THE LADIES PAGE


| March/April 1958



Mrs. Margaret

Mrs. Margaret (Fred), Heide 1307 Grant Street, Niles, Michigan, painting a landscape. She has written an interesting article for the Woman's Page. Aunt Lene.

ELMER HAS PERSUADED MRS. THOMAS TO GIVE US AN ARTICLE ON AFRICAN VIOLETS. SHE HAS BONE SO AND WE PROUDLY PRESENT IT. HER TITLE IS RATHER INTRIGUING AUNT LENE

My Vacation

MRS HAROLD THOMAS, R. D. 3, Box 87, Dwight, Illinois

LIKING AFRICAN violets, showing them, meeting people, and giving advice and ideas, and getting to do just that at the Threshers Reunion at Poniac, Illinois, the last few years, is the reason I call it 'My Vacation'. A friend had asked where we were going on our vacation and when told, he asked, 'Do you call that a vacation?' I do and maybe you'd like to know some of the things I tell them.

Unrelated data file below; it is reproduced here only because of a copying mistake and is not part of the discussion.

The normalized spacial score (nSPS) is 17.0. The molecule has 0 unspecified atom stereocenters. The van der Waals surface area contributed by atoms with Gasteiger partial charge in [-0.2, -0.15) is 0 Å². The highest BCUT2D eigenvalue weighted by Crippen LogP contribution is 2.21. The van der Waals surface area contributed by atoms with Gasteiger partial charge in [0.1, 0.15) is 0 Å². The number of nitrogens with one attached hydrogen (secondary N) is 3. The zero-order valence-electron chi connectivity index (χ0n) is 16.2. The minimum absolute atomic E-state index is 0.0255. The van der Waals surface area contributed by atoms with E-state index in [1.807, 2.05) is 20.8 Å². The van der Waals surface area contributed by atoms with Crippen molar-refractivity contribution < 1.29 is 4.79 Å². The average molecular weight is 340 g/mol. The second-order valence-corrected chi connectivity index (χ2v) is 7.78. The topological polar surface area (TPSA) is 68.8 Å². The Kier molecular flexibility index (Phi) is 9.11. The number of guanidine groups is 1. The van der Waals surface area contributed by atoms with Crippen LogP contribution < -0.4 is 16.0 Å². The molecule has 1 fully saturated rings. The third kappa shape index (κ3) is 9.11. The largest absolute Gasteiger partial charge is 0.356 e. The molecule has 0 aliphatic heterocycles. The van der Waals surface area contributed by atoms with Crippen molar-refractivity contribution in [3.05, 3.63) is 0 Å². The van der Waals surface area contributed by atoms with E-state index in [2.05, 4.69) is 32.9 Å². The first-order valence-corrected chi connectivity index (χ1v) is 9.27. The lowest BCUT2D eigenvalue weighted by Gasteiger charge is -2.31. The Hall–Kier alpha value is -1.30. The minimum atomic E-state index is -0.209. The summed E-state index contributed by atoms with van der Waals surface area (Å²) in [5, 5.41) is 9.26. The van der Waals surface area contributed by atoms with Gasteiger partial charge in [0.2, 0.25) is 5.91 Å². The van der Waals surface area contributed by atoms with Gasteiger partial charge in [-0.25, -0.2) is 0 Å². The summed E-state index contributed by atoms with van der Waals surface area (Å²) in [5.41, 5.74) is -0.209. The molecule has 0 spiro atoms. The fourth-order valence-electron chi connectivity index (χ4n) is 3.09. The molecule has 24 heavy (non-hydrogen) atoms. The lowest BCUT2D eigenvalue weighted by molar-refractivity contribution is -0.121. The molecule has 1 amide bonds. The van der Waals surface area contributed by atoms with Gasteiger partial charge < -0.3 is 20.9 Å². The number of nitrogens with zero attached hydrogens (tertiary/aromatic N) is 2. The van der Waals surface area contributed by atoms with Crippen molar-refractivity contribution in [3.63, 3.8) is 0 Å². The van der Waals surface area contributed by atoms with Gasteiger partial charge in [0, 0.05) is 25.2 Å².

What a thrill it is when they come back the next year and tell how their violets grew and bloomed, after I answered their questions Some even brought plants and recipes for fertilizer etc., and everyone was happy.

The reason nine out of ten have bad luck is that they keep them too wet. Yes, they need to be wet but like yourself, they don't want wet feet all the time and they need air as well as water at the roots. Having several hundred, it is much easier to water them from the bottom with a hose, from the hot water tap, although they do need to be watered from the top once in a while to wash minerals down to the roots. Let them soak up good and then don't water them unt'l the soil on top feels dry and once in a while the leaves feel a little withered. Fertilize once a month.

They are grown in basement under fluorescent lights. and are on a timer being on 14 hours and off 10 hours a day. They are set in large pans sixteen inches below lights in a frame made by my husband and son from an old wind-mill tower. The pans have a drain at one end and a device to raise one end so they will drain well.